We’ve heard ( will hear) from Lauren about the way in which Jesus’ followers in the Christian Union are carrying out mission in the place that they live over the next few weeks.   They have an ongoing pattern of living in ways that point to Jesus, and have these events coming up that are focussed on actively sharing the good news of Jesus with other students.  I think that we are really privileged to be invited to support them in prayer as they follow this call.

It seems to me that we need to do this work for own lives as well.   As we follow Jesus, we need to be asking ourselves, “What is God calling me to do and to say in my own, individual life?  Or in our family’s life?”   In what ways do the things that I do and say point to Jesus, and in what ways do they hide Jesus?   Have I opened the gifts that the Holy Spirit has given me, and am I using them?  

Last year we had some opportunities to be involved in some mission activities in various ways.  There was the Canals Festival, door to door survey work in Etruria, the carol services.   One of the lessons that we learnt then was that some people wanted to be involved but didn’t feel that they were confident enough to know what they were doing or what they should say.   This year we are planning to have these opportunities again, but this year we are also going to arrange for there to be sessions where we can meet together, learn together, and develop that confidence together.

This idea of working together to help each other in what we say and do in outreach is an example of how unity strengthens mission.

It seems to me that there are three spreading circles in which we can see unity increasing the impact of mission.

The smallest circle is amongst our selves here in the worshipping community focussed around St Mark’s.   Keith talked last week about us all being part of the picture here at St Mark’s.   That everybody is needed, and the gifts that we all have are all needed to make up the whole picture. If any one piece is missing then the whole is incomplete, and we are less able to do all that God is calling us to do.  The trouble is that in a small circle there’s more opportunity to bump up against each other and rub each other up the wrong way and fall out.   I  believe that we need to work really hard at not allowing this to happen, or we will fatally compromise our ability to fulfil all that God has for us to do.

The next circle out is that of the Hanley Team.   Our various team services, such as the Easter services, give us opportunity to worship together and strengthen our unity.  Running the Start course and Bishop’s Certificate course as team initiatives gives us opportunities to learn together and encourage each other in going deeper into our faith.  I’ve already mentioned the Etruria Canals festival – date for your diary 5/6 June, where people from across the team will join together to reach out together.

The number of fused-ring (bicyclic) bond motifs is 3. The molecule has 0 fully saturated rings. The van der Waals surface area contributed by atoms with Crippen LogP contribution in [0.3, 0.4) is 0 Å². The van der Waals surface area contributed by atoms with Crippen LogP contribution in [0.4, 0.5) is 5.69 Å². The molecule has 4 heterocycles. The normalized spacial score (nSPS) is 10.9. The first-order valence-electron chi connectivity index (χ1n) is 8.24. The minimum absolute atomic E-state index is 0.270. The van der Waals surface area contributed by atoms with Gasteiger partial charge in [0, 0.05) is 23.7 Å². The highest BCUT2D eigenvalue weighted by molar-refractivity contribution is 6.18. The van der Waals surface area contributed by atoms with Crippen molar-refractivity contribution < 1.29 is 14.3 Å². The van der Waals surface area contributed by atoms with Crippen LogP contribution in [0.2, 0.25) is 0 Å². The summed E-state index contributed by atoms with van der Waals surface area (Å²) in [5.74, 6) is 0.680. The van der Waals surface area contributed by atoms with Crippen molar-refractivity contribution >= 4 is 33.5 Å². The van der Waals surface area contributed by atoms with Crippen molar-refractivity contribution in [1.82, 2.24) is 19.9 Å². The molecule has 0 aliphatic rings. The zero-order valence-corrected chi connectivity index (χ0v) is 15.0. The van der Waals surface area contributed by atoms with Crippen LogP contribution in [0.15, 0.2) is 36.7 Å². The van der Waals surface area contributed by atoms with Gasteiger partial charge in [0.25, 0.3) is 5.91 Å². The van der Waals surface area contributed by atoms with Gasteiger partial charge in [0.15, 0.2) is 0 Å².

The third circle out is the one that includes other churches around the city.  Before Christmas there was a Deanery Healing service at Christ Church, Tunstall which some of us were able to go to.   That was a very powerful statement of unity as Christians from different Church of England traditions met together to pray for healing for the city, for the church and for individuals.  It was also an evening of seeing Jesus’ mission bearing fruit as people experienced God’s power bringing healing in their lives. On Good Friday we are planning an outreach event in Hanley Centre which we hope will involve other churches from around the city, joining together in public to help people engage with the power of the cross on the day of the cross.

All of this, both mission and unity, comes from the Holy Spirit.   In the gospel we hear twice that Jesus’ mission depended on him being filled with the Holy Spirit.   In just the same way, our mission depends on us being filled with the Holy Spirit. That is why Paul says at the beginning of the passage from the letter to the church at Corinth:

For we were all baptized by one Spirit into one body—whether Jews or Greeks, slave or free—and we were all given the one Spirit to drink.

It is the Holy Spirit who gives us the gifts we need to do and to say the things that God is calling us to do and say, that is, to carry out our mission.  It is the Holy Spirit who guides us as we consider what that mission actually is in our every day lives.  It is the Holy Spirit who holds us together, in one body, so that we can carry out our mission, together, in a way that shows the truth of what we claim.

This year is not only the centenary of that World Mission conference in Edinburgh, it is also the centenary of the Federation of the Six Towns of Stoke on Trent.   There are events planned in both cities to celebrate these centenaries.  I wonder if we could mark these reminders of the importance of unity and of mission by recommitting ourselves to the work that Jesus calls us to, together?